Human Rights: The Story of a Volunteer
The words "busy" and "important" don't even begin to describe the various elements of voluntary work done by thousands throughout the world to help better the quality of life for disadvantaged people, by way of which I refer not only to those in so-called 'third world' countries, but those living among us who also need help they would otherwise not receive.
For a number of years now I have worked with Youth for Human Rights International, an organisation primarily founded to provide human rights education to young people throughout the world, and supported by the Human Rights Department of the Church of Scientology. Two years ago I was involved in organising their International Youth Summit in Los Angeles, California, while this time I find myself in Geneva, Switzerland, where the heat is almost as unbearable for poor old British me!
Francois Marie VoltaireI disapprove of what you say, but I will defend to the death your right to say it
Quite aside from considerations of temperature however, are the very real issues surrounding the subject of human rights today. Prime among the problems faced by campaigners is the lack of understanding of what human rights actually are. For this there is the Universal Declaration of Human Rights, intended as a panacaea for the war-torn planet in the wake of WWII. Ratified in 1948 by the UN General Assembly, the Declaration is the de facto list of fundamental human rights to be upheld by people the world over. Unfortunately, the failure of the UN member nations to give the Declaration the force of law has meant some have quite literally gotten away with murder, in spite of their agreement "to cause it to be disseminated, displayed, read and expounded principally in schools and other educational institutions, without distinction based on the political status of countries or territories."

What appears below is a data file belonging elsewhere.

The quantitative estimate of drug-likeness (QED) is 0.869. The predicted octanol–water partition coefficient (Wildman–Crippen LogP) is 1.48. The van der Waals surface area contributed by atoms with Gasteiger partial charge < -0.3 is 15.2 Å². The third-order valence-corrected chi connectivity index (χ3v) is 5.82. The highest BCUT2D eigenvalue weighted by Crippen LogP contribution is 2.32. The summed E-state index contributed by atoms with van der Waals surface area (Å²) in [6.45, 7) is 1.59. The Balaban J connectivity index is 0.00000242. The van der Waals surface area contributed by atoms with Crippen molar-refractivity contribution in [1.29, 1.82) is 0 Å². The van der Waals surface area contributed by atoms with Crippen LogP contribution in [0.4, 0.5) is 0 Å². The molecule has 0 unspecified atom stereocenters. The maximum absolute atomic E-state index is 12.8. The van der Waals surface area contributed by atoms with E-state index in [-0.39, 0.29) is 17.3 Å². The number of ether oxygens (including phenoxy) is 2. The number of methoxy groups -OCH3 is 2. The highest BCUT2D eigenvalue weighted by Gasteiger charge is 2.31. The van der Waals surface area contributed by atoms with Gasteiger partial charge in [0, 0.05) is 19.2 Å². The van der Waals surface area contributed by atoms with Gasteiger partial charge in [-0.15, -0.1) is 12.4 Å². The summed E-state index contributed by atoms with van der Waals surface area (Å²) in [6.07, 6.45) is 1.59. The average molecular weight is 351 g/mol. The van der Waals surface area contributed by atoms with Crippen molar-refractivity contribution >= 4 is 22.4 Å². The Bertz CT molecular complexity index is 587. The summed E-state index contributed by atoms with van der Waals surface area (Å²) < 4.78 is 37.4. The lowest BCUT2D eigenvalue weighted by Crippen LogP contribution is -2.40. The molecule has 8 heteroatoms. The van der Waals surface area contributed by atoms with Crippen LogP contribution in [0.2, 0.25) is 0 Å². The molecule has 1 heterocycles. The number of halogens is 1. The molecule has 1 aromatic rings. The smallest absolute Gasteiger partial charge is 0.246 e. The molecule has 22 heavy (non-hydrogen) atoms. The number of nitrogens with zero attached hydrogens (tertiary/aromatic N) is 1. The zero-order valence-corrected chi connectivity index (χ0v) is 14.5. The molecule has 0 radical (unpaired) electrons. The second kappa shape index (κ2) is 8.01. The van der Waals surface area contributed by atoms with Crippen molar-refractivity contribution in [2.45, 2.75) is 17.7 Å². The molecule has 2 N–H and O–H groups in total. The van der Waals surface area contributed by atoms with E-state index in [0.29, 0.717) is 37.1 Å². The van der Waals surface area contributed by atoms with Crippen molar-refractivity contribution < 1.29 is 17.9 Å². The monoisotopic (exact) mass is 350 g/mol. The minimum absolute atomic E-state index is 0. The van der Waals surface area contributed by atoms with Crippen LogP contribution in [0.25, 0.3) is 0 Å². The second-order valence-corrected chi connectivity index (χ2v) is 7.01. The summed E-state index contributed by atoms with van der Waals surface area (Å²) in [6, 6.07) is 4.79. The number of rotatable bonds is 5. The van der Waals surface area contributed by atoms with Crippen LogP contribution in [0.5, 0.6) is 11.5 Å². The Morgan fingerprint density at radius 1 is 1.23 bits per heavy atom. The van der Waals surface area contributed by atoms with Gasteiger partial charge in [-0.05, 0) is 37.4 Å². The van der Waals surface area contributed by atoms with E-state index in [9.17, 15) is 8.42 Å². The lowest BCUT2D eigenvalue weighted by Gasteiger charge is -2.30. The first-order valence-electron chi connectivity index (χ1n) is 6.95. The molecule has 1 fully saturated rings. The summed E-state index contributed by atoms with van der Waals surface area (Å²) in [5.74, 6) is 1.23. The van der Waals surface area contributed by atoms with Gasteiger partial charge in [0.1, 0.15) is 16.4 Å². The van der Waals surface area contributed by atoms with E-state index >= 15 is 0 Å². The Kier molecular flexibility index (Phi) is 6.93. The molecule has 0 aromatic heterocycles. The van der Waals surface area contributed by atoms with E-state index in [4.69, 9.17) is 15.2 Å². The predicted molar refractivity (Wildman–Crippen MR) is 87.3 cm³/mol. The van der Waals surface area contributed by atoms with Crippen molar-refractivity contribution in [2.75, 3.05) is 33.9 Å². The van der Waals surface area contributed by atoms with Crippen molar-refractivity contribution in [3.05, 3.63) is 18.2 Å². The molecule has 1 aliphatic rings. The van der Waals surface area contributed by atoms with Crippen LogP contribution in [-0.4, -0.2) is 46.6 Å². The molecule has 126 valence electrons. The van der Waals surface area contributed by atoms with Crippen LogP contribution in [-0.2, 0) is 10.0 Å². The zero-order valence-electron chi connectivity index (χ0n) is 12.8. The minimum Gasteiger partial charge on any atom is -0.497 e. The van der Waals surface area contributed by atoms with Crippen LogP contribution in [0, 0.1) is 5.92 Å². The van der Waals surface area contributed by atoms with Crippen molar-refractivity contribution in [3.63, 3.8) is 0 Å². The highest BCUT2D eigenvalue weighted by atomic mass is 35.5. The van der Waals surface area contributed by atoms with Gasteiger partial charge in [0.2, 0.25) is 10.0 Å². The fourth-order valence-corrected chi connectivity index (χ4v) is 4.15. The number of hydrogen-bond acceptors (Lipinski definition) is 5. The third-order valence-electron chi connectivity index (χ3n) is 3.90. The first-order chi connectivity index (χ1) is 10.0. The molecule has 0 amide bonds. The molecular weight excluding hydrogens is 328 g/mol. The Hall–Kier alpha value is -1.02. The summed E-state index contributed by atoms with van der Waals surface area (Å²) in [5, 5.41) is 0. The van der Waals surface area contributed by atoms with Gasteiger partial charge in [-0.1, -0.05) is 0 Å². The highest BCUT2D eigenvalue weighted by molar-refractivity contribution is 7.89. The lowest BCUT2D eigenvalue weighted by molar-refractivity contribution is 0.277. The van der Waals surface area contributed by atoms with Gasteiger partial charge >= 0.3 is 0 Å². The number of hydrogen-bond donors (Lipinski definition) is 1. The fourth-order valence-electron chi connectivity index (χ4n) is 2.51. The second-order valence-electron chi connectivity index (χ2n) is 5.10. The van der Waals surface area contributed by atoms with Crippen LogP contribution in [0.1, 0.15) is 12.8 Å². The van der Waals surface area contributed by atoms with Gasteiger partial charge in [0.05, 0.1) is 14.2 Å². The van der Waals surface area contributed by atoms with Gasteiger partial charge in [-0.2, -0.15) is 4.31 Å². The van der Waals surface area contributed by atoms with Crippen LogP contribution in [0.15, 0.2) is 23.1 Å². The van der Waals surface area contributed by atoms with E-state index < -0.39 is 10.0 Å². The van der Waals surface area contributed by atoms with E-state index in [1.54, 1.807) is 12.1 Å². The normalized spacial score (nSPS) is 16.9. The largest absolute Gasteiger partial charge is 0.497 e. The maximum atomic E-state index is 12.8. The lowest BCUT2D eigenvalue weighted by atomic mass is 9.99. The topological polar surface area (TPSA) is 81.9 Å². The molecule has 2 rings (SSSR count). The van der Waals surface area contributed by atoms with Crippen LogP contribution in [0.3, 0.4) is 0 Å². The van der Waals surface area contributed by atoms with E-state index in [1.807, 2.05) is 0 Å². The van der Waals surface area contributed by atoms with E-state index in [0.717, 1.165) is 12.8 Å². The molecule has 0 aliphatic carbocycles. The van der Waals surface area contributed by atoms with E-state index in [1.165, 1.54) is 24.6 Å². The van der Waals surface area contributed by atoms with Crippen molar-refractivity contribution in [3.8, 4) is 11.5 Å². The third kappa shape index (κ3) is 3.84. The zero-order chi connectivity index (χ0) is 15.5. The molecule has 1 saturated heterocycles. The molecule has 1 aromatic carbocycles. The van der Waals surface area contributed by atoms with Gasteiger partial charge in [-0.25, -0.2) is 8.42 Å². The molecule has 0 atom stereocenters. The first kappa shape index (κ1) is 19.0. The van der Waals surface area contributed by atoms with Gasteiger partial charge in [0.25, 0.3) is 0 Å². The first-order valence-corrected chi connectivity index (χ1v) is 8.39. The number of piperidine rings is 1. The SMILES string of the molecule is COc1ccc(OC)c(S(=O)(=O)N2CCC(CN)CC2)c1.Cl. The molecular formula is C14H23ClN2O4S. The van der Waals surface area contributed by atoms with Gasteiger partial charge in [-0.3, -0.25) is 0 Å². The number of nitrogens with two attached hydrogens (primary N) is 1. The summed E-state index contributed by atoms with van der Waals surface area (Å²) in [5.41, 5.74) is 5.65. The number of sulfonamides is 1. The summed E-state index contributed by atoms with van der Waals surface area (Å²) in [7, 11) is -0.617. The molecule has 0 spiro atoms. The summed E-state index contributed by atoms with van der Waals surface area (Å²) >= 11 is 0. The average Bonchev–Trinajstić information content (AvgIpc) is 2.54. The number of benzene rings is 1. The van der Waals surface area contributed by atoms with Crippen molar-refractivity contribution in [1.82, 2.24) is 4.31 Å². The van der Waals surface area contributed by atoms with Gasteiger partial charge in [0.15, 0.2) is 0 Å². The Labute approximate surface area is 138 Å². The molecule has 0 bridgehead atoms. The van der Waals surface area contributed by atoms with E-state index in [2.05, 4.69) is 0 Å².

Thus we see that as volunteers, there remains plenty of work to be done. The courage I have seen displayed by young people from all corners of the world continues to amaze me, and the passion with which they dedicate themselves selflessly to helping their peers understand the rights they have as human beings, and which they must take responsibility for upholding within their communities, is unparalleled.
And so I find myself here, in the hometown of the UN's human rights arm, the Office of the High Commissioner for Human Rights, arranging flights and coordinating volunteers to bring together like-minded people both young and old, to discuss the subject of human rights. And in among the hassles of missing flags, conference bookings and hotel keys, I know that it's nothing compared to the suffering faced by those whose rights are continually violated, and so the task becomes a duty, to make human rights a fact.
The summit and awards ceremony organised by Youth for Human Rights International will take place over several days next week at a number of venues in Geneva, Switzerland. For more information, contact Youth for Human Rights International.
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manchester, United Kingdom